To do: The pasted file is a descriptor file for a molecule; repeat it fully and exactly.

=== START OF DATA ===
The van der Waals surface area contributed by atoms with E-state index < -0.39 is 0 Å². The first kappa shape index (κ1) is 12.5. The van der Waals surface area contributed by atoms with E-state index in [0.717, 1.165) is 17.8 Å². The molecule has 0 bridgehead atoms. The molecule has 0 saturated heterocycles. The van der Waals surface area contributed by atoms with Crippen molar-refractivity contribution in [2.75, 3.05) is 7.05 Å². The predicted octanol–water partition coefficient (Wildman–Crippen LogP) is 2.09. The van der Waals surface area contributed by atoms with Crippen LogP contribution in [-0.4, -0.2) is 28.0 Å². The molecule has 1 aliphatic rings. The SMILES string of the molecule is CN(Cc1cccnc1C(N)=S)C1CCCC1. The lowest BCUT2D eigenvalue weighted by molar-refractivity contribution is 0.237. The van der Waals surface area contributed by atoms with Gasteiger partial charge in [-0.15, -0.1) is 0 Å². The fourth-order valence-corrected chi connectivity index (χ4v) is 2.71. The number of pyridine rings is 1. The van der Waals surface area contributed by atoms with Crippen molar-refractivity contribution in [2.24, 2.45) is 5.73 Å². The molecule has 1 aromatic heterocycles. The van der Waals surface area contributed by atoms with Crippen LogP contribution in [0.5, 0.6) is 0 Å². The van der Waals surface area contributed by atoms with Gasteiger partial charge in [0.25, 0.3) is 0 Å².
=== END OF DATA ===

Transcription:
The van der Waals surface area contributed by atoms with E-state index < -0.39 is 0 Å². The first kappa shape index (κ1) is 12.5. The van der Waals surface area contributed by atoms with E-state index in [0.717, 1.165) is 17.8 Å². The molecule has 0 bridgehead atoms. The molecule has 0 saturated heterocycles. The van der Waals surface area contributed by atoms with Crippen molar-refractivity contribution in [2.75, 3.05) is 7.05 Å². The predicted octanol–water partition coefficient (Wildman–Crippen LogP) is 2.09. The van der Waals surface area contributed by atoms with Crippen LogP contribution in [-0.4, -0.2) is 28.0 Å². The molecule has 1 aliphatic rings. The SMILES string of the molecule is CN(Cc1cccnc1C(N)=S)C1CCCC1. The lowest BCUT2D eigenvalue weighted by molar-refractivity contribution is 0.237. The van der Waals surface area contributed by atoms with Gasteiger partial charge in [-0.15, -0.1) is 0 Å². The fourth-order valence-corrected chi connectivity index (χ4v) is 2.71. The number of pyridine rings is 1. The van der Waals surface area contributed by atoms with Crippen molar-refractivity contribution in [2.24, 2.45) is 5.73 Å². The molecule has 1 aromatic heterocycles. The van der Waals surface area contributed by atoms with Crippen LogP contribution in [0.5, 0.6) is 0 Å². The van der Waals surface area contributed by atoms with Gasteiger partial charge in [0.25, 0.3) is 0 Å².